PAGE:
December 9, 2011
PHILADELPHIA — New data from Kenya indicate that there is an under-recognized burden of parasitism in younger children that may be linked to a decreased response to standard childhood vaccinations, according to a presenter here at the American Society of Tropical Medicine and Hygiene 60th Annual Meeting.
Children are at high risk for soil-transmitted helminths (STHs) and protozoal infections, and these parasitic infections have detrimental effects on weight, height and head circumference growth rates in children aged 0 to 36 months. Certain parasitic infections during childhood may also be linked to decreased response to standard childhood vaccinations, according to results of a study by A. Desiree LaBeaud, MD, of the Children’s Hospital Oakland Research Institute in California, and colleagues.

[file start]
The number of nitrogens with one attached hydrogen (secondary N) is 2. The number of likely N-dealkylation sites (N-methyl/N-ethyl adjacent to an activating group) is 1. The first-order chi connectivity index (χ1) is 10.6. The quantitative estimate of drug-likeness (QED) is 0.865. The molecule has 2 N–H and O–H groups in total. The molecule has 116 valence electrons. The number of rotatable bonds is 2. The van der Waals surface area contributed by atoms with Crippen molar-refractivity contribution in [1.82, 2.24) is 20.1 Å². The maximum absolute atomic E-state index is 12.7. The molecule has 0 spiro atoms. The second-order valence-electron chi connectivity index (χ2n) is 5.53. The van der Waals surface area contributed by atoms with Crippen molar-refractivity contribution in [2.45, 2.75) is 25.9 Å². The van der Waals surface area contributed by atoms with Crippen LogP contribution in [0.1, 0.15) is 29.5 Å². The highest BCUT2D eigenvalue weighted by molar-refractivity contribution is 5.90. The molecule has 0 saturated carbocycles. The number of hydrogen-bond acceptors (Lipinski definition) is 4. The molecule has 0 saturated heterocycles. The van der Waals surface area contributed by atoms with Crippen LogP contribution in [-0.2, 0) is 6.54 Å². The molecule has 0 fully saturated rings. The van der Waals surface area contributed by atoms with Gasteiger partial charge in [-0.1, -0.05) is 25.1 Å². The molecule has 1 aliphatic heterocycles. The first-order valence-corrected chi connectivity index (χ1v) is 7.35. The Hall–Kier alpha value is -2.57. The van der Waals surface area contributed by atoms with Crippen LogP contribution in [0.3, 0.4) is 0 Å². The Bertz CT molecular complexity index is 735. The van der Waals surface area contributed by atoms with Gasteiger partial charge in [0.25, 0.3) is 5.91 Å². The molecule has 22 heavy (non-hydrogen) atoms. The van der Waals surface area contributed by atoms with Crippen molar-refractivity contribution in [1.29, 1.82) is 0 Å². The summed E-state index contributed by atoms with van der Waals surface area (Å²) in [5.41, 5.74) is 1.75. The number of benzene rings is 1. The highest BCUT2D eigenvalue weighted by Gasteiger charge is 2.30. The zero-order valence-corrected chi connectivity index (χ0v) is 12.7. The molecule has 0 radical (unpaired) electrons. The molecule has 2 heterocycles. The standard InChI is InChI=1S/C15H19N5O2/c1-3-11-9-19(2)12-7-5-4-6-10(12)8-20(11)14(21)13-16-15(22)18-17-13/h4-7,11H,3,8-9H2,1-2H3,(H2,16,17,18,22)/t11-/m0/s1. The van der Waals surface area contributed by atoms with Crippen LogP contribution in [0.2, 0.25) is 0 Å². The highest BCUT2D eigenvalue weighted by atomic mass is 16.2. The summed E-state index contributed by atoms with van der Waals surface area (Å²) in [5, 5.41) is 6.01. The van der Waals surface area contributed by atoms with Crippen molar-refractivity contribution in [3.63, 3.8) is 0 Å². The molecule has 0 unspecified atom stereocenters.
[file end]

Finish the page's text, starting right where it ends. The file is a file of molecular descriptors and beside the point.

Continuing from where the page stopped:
“Vaccines are among the most cost-effective strategies for infectious disease prevention in the world. But unfortunately, there is a disparity, and children in developing nations are often much less responsive to vaccinations compared with their counterparts in developed nations,” LaBeaud said during a presentation. “While there are many reasons for this, including cold chain issues, infrastructure, HIV/AIDS and malnutrition, chronic parasitic infection plays a large role in weakened vaccine response.”
To document the prevalence of parasites and their effects on growth and response to childhood vaccines in young children in coastal Kenya, the investigators collected stool, urine and blood samples from children at 6-month intervals until age 3 years and tested for STHs (Ascaris, Trichuris, hookworm and Strongyloides), protozoa (malaria, Giardia) and schistosomiasis. Height, weight and head circumference were measured at each visit. A total of 545 infant–maternal pairs were enrolled in the study that began in 2007, and infections in both mothers and infants were documented.
Of 545 children, 32% were infected with one parasite, and 8% of the children were infected with more than one parasite. Hookworm was the most prevalent STH (11%), followed by Trichuris (10%), Ascaris (4%) and Strongyloides (2%). Giardia was the most prevalent protozoan (13%), followed by malaria (12%). Immunoglobulin G4 testing revealed that 4% of the children had schistosomiasis.